Growth Mindset In The Business World

By April 28, 2020 December 6th, 2020 Executive Coaching

So far in this chapter, we’ve looked at mindsets as they involve individual but can organizations and businesses have a mindset, too? 

If the answer to that is yes, how does this mindset effect the organization’s goals and outcomes, and what do the employees experience?

Researchers have been working to answer this question, and while it isn’t yet concrete, it appears that the answer is yes, organizations do tend to function under a specific mindset.

Just as in individual people, organizations can have a “fixed” or “growth” mindset and this matters greatly for the company.

The mindset an organization or business has directly impacts the culture that is fostered there. As we’ve discussed in previous chapters, culture is the heartbeat of a company or organization so it stands to reason that the company’s mindset is absolutely vital to the success of the organization.

Let’s look now at how companies are affected by these different mindsets, and what effect it has on their culture.

Fixed Mindset Companies

Some companies have a fixed mindset. In these companies there is a “culture of genius”. 

Much like individuals with a fixed mindset, these organizations believe that when it comes to skills and knowledge, you either have it, or you don’t. In these organizations, talent is almost worshipped.

In these companies it can seem that some employees are valued above others and these are the employees that have shown star talent.

Unfortunately, this mindset leaves many people in the dust as the company views them as not having that certain je ne sais quoi.

Growth Mindset Companies

In companies where a growth mindset is prevalent, there is a “culture of development”.

These companies believe that employees can grow and develop abilities and knowledge, much in the same way people who have a growth mindset believe the same thing.

Growth mindset companies encourage their employees to seek new skills and be innovative.

In these organizations, everyone is valued because they all bring something different to the table.

Mindset And Organizational Culture

A study conducted by Stanford researchers questioned employees from several Fortune 1000 Companies in an effort to gain a better understanding of how a company’s mindset affected their organizational culture.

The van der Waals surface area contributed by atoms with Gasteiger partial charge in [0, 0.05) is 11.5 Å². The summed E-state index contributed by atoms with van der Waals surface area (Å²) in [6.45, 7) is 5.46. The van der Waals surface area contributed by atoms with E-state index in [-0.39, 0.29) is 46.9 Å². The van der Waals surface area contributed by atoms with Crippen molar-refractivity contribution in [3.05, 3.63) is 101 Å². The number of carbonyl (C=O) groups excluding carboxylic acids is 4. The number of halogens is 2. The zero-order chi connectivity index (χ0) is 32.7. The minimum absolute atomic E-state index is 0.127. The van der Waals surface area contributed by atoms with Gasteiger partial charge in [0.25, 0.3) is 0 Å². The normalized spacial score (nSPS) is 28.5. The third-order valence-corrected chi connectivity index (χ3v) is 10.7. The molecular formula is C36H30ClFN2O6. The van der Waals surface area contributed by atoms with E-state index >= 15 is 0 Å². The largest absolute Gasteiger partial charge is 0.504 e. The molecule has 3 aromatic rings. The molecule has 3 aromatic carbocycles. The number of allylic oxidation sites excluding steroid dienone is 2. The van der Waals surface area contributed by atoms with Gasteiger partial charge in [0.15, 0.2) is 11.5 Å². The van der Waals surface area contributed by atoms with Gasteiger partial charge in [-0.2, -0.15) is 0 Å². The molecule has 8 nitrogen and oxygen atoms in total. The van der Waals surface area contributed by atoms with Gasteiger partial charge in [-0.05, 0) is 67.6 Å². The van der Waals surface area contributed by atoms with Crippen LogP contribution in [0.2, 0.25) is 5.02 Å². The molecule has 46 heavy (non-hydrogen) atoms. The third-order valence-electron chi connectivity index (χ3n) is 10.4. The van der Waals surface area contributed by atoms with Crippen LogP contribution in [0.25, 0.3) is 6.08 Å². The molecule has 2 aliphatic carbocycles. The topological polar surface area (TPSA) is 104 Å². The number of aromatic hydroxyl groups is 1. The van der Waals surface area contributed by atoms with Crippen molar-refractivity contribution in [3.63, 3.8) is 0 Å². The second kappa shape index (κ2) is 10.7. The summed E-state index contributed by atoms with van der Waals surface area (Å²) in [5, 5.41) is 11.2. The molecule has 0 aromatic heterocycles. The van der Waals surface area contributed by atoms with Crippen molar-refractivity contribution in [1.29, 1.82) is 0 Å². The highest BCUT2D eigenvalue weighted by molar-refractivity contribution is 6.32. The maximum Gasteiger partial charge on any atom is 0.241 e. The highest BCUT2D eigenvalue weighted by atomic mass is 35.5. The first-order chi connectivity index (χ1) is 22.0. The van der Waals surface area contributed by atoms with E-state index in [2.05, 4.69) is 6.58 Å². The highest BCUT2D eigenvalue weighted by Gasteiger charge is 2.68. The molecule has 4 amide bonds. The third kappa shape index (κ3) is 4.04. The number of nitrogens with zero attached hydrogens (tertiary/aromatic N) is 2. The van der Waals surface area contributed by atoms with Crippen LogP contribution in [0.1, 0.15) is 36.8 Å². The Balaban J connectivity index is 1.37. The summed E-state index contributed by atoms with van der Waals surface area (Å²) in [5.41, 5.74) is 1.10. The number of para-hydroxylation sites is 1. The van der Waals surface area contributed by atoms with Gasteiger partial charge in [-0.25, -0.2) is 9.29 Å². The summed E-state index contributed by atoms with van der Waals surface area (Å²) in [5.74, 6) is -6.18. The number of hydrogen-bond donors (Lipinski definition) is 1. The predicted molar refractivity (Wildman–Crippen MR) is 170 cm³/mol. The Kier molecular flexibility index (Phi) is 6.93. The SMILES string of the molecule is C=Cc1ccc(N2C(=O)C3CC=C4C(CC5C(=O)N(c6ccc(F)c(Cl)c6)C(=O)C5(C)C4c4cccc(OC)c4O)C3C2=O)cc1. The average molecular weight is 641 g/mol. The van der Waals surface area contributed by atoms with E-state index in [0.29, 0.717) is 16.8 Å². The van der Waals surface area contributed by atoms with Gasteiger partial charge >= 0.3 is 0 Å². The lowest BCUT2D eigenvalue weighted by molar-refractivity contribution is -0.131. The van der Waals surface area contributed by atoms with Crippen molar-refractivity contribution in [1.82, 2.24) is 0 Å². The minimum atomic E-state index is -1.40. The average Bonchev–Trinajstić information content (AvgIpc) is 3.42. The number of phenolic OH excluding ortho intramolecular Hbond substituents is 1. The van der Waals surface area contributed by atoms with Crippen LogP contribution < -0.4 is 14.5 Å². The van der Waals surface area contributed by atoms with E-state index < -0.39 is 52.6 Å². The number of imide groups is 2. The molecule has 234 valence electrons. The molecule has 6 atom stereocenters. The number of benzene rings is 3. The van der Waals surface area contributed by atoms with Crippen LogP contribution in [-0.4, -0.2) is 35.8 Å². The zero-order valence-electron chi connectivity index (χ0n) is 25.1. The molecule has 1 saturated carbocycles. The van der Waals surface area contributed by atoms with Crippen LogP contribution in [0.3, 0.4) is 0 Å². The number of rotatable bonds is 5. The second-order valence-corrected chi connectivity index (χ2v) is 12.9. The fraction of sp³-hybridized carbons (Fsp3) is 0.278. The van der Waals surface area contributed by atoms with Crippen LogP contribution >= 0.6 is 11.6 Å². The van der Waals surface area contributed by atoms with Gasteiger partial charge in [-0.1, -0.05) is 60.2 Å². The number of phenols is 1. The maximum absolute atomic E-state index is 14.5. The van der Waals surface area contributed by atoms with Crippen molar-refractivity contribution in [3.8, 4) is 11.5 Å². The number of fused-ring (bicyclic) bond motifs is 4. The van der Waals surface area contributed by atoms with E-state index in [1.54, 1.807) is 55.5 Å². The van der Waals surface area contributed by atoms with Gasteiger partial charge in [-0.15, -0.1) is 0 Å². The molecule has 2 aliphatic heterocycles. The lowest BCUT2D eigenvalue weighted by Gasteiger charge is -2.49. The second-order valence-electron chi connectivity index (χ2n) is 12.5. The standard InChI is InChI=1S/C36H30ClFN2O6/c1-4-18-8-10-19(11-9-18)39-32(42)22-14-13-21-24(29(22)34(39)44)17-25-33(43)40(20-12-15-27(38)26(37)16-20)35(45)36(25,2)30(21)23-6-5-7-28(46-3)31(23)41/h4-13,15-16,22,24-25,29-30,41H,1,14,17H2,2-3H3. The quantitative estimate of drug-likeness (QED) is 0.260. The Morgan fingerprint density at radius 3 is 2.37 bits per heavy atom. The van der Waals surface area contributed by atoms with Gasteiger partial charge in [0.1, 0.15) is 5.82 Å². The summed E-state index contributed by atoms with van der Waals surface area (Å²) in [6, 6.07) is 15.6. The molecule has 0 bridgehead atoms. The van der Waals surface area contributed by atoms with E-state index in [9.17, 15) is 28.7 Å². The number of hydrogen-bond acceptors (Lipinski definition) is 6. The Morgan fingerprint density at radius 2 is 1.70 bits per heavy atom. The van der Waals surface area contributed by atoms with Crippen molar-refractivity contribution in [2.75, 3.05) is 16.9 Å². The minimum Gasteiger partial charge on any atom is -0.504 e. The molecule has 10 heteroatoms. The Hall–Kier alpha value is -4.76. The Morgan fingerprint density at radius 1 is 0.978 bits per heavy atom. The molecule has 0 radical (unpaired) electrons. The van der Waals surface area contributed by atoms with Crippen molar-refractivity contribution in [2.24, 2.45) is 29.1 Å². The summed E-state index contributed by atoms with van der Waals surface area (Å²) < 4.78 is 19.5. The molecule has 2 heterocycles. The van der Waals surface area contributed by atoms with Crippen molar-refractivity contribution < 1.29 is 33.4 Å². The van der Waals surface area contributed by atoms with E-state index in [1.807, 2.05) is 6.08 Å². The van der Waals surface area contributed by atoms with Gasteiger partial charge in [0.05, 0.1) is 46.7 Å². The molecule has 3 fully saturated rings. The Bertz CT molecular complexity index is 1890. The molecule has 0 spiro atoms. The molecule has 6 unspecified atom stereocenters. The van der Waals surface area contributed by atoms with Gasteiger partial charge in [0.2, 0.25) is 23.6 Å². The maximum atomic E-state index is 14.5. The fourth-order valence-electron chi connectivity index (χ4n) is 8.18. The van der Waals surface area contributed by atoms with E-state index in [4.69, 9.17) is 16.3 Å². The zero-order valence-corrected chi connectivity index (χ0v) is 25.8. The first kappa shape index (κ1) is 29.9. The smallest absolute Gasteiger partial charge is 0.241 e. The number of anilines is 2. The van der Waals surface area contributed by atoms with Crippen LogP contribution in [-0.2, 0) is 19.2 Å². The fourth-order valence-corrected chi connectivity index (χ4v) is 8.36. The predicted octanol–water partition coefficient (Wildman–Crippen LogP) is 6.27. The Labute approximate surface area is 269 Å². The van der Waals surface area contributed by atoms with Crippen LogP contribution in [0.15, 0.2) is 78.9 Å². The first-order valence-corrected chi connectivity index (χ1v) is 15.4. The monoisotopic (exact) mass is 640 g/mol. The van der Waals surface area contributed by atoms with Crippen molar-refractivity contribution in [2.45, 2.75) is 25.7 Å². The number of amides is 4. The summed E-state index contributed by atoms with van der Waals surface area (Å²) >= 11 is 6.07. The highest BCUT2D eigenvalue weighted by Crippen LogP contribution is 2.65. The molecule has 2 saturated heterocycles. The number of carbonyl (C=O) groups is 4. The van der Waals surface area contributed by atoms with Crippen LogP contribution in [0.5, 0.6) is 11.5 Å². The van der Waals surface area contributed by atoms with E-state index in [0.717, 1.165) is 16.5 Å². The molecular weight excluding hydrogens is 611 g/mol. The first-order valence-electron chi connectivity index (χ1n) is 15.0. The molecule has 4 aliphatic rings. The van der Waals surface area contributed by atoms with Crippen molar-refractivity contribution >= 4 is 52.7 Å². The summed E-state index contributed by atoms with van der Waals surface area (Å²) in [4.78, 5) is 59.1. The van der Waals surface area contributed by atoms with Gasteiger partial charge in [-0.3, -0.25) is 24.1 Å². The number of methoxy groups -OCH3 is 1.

Fixed Mindset Culture

The researchers found that in organizations with a fixed mindset or a “culture of genius,” things weren’t that great.

Employees in these companies said they were looking to leave their current company for another. This might be due to the fact that these companies discourage risk taking and innovation and that there are often behaviors that border on unethical. When people in these companies are trying to be the “star”, they might be more willing to go about it the wrong way.

In these companies, retention is tough. In a company where “genius” is valued above all, new hires tend to come from outside the company instead of allowing those within to rise. 

Employees here don’t feel as though their leaders and employers value them or have their back. Fear of failure keeps them from being creative or innovative.  

When initiative is lacking and change is resisted, stagnation will reign, and major problems will surface. Also, employees will likely jump ship.

Growth Mindset Culture

In a “culture of development”, the differences are stark.

Employees within these growth mindset companies trust their employers, they feel like they have more ownership over their work and they are willing to put more effort in to reach the goal.

Because they feel responsible and like their leadership values their input, employees in these organizations tend to be highly loyal and are committed to the future of the company.

In the company that values learning and development, risk taking is encouraged, and creativity and innovation are celebrated. 

Because most people aren’t in it for their own gain, companies with a growth mindset are more likely to have favorable ethics practices.

Additionally, supervisors in these companies trust in their employees and their ability to learn and grow and that they see management potential in them.

This is good, since most growth mindset companies hire and promote from within. 

If you want to be a leader in a company with a growth mindset, you’ll probably want to make sure you’ve got a growth mindset. Let’s look now at how this plays a role in leadership.